Although Prime Minister Rishi Sunak pledged to cut inflation in half this year, a target he is currently on course to achieve, the pace of price growth remains uncomfortably high, prompting a cautious approach from the government. 

Despite progress in alleviating price pressures in many nations, central bankers remain cautious about prematurely declaring victory, given that inflation rates still exceed their targets. Last month, rising energy costs contributed to an uptick in the United States and increased inflationary pressures in various European countries.

However, it’s noteworthy that the headline inflation rate in Britain still surpasses that of the United States, where prices increased by 3.7 percent in August, and the eurozone which experienced an average price growth of 5.2 percent among the 20 countries using the euro. While some disparities can be attributed to how these nations respond to fluctuations in wholesale energy prices, there are indications that inflation is exhibiting greater persistence in Britain. Additionally, core inflation is higher in the UK, partly due to unexpectedly brisk wage growth in the private sector stemming from a tight labor market.

Pound Sterling falls

The Pound Sterling saw a decline against major currencies early on Wednesday in response to softer-than-expected August inflation data from the UK. As a result of this immediate reaction to the inflation figures, GBP/USD dropped to its lowest level since late May, falling below 1.2350. This trend was also reflected in other pairings, with EUR/GBP surging to a six-week high above 0.8650 and GBP/JPY experiencing a drop of over 50 pips, falling below 183.00.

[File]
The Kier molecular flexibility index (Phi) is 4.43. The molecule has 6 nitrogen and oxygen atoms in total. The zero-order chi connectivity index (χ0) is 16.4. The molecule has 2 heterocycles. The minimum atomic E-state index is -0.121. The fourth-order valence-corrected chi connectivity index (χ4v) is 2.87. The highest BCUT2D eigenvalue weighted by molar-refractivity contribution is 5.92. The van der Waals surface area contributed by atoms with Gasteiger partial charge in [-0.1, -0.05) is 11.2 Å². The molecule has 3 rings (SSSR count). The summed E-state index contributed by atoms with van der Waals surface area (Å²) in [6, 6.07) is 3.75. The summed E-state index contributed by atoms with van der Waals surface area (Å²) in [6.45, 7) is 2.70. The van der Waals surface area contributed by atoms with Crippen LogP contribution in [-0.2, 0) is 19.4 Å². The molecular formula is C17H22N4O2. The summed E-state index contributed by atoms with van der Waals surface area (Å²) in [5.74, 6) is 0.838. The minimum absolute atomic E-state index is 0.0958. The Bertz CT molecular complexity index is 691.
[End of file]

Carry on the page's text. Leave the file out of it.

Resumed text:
Amit Trivedi, a forex analyst and trader based in the UAE, noted that the exchange rate of the British pound (GBP) has been on a downward trajectory since the beginning of the year. This trend has likely incentivized remittances and overseas transactions. Trivedi also pointed out that the pound’s exchange rate against the US dollar is currently nearing the lower end of its historical trading range, which has also contributed to its decline against the UAE dirham.

Analysts at the Dutch multinational bank ING anticipate the pound’s exchange rate to reach 1.27 within three months, with a 12-month forecast of 1.34. They attribute the depreciation of the pound to pressure on the US dollar. 

Furthermore, the yield, or interest rate, on UK government bonds has also experienced a decrease. That comes as investors revise their expectations for how high UK interest rates will rise. This development could benefit individuals seeking to remortgage in the upcoming months, as the yield on two-year UK bonds is a determining factor in pricing these home loans.

Disclaimer. The information provided is not trading advice. Cryptopolitan.com holds no liability for any investments made based on the information provided on this page. We strongly recommend independent research and/or consultation with a qualified professional before making any investment decisions.


Share link:

Yvonne Kiambi

Yvonne is a blockchain and crypto enthusiast. She is passionate about writing and looks to effortlessly guide readers through the exciting world of crypto. You'll find her immersed in a good book when she's not writing.

Stay on top of crypto news, get daily updates in your inbox

Related News

Subscribe to CryptoPolitan